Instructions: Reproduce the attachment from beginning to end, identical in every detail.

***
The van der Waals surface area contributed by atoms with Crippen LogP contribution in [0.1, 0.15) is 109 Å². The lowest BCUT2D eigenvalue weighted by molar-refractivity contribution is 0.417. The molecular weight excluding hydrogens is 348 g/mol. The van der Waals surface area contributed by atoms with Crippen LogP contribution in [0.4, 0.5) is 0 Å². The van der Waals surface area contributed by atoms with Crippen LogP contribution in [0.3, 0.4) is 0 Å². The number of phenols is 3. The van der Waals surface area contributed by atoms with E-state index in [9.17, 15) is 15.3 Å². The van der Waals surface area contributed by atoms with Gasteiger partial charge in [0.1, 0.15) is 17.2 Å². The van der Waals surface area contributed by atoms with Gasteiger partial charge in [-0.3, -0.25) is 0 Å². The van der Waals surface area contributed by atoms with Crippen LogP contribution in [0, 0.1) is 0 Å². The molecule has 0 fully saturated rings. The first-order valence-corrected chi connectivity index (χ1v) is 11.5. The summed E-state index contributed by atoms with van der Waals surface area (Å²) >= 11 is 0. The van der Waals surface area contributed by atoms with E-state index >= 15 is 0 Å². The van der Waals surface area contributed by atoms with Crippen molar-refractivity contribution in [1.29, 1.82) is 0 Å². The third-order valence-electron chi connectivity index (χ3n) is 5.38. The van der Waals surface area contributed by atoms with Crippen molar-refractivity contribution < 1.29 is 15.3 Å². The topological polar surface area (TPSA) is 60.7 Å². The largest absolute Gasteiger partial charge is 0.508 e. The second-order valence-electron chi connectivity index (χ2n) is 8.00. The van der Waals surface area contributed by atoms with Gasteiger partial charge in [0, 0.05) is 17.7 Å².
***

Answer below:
The van der Waals surface area contributed by atoms with Crippen LogP contribution in [0.1, 0.15) is 109 Å². The lowest BCUT2D eigenvalue weighted by molar-refractivity contribution is 0.417. The molecular weight excluding hydrogens is 348 g/mol. The van der Waals surface area contributed by atoms with Crippen LogP contribution in [0.4, 0.5) is 0 Å². The van der Waals surface area contributed by atoms with Crippen LogP contribution in [0.3, 0.4) is 0 Å². The number of phenols is 3. The van der Waals surface area contributed by atoms with E-state index in [9.17, 15) is 15.3 Å². The van der Waals surface area contributed by atoms with Gasteiger partial charge in [0.1, 0.15) is 17.2 Å². The van der Waals surface area contributed by atoms with Gasteiger partial charge in [-0.3, -0.25) is 0 Å². The van der Waals surface area contributed by atoms with Crippen LogP contribution in [0, 0.1) is 0 Å². The molecule has 0 fully saturated rings. The first-order valence-corrected chi connectivity index (χ1v) is 11.5. The summed E-state index contributed by atoms with van der Waals surface area (Å²) >= 11 is 0. The van der Waals surface area contributed by atoms with E-state index >= 15 is 0 Å². The van der Waals surface area contributed by atoms with Crippen molar-refractivity contribution in [1.29, 1.82) is 0 Å². The third-order valence-electron chi connectivity index (χ3n) is 5.38. The van der Waals surface area contributed by atoms with Crippen molar-refractivity contribution < 1.29 is 15.3 Å². The topological polar surface area (TPSA) is 60.7 Å². The largest absolute Gasteiger partial charge is 0.508 e. The second-order valence-electron chi connectivity index (χ2n) is 8.00. The van der Waals surface area contributed by atoms with Gasteiger partial charge in [0, 0.05) is 17.7 Å².